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Byline: Rob Lowman Entertainment Editor

As you stand in the darkened room at the Getty Museum before Bill Viola's ``The Quintet of the Astonished,'' you might at first think it's a still life. Projected on the 4 1/2-foot-high, 8-foot-wide high-definition screen are five people, each in a different but highly emotional state. It soon dawns on you, though, that these people are in motion - a slow blink or a slight gesture may have given it away. But video artist Viola does not have his actors (yes, they are actors) performing in slow pantomime. Instead, he has shot ``a wave'' of emotion on high-speed film in one continuous take - which, when played at normal speed, takes about 15 minutes.

The effects are startling. What might at first seem an interesting composition can become interactive. If you observe these highly elevated images of pathos unfold for any length of time, you may find yourself drawn in, reacting to them as though they were alive.

What is also startling is how the exhibition, ``Bill Viola: The Passion,'' seems a perfect fit for the Getty. Viola seems the most high- tech of artists, while the institution is known for its dedication to the old masters before 1900. The Getty, however, does spotlight contemporary artists in special exhibitions like this one, but Viola's works speak to the art already in the museum's collection.

The exhibit, which opened Friday at the Getty, consists of 13 recent pieces that have never before been displayed on the West Coast. The collection includes large projections but also smaller LCD and plasma flat- panel displays.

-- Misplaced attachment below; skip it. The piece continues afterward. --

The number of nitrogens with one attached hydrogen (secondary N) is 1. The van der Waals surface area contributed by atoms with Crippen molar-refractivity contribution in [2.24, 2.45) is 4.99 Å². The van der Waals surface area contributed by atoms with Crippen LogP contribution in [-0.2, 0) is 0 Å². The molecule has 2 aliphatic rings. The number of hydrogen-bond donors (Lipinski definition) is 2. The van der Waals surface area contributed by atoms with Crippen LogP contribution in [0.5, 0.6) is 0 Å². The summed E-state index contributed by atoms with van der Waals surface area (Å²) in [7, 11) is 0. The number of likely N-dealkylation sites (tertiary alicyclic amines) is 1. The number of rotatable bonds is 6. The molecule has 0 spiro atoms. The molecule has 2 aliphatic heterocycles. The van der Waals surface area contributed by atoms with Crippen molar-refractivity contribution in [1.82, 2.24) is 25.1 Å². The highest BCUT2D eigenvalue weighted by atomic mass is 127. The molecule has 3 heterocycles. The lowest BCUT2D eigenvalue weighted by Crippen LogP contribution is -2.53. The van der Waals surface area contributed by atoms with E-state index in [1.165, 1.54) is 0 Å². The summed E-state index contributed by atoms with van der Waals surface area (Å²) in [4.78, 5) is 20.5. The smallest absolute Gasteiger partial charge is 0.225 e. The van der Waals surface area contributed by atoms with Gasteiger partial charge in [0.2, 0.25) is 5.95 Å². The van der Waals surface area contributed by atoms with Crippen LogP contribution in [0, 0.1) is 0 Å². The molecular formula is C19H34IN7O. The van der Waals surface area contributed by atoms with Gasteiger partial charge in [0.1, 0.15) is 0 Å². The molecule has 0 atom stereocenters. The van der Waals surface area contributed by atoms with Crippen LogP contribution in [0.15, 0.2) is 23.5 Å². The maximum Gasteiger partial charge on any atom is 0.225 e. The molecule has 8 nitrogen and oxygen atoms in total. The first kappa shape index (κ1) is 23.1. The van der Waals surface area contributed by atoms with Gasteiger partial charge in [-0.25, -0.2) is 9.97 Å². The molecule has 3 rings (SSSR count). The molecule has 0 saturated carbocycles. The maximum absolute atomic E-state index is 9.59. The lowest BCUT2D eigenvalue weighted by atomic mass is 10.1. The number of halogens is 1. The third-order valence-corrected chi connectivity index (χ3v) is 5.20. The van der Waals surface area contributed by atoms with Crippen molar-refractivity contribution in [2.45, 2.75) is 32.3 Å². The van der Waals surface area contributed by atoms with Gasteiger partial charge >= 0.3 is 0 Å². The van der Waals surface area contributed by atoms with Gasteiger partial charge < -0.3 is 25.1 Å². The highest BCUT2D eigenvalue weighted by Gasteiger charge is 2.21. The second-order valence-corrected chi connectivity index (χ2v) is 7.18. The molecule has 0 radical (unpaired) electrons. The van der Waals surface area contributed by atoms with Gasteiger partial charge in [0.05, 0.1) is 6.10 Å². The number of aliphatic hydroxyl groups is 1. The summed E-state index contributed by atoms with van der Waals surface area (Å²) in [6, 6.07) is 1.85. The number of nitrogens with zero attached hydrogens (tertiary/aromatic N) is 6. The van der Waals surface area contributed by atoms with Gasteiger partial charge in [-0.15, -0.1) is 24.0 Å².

How the exhibition connects to the Getty's older devotional works is implied in the title, ``The Passions.'' Besides its obvious implication of artistic ardor, it can be seen referring to the Passion Cycle in Christian art, which is about events surrounding the death and resurrection of Jesus.

Take Viola's inspiration for ``Quintet,'' a circa-1500 painting by Hieronymous Bosch called ``Christ Mocked.'' It showed, as the Long Beach-based artist puts it, ``Jesus and four creepy characters about to torture him.'' (``Quintet'' would fit perfectly at the Getty, but it resides in the National Gallery in London, which commissioned the work from Viola in 1998.)

Coincidently, Viola was a visiting scholar at the Getty Research Institute at the time and had been focusing on devotional works. Viola saw these old works as alive. Those works from hundreds of years ago, he says, ``are living beings, and they can teach us tremendously.''

Among the things that he focused on during his stint at the Getty were facial expressions in art history and various religious images, including Christian ones, all of which found their way into Viola's current exhibition.

``Bill is interested in his Christian background and traditions,'' says John Walsh, director emeritus at the Getty and exhibit curator. ``But he's trying to distance the content from the affect. These are images that have suggestive power and ambiguity to elicit different readings.''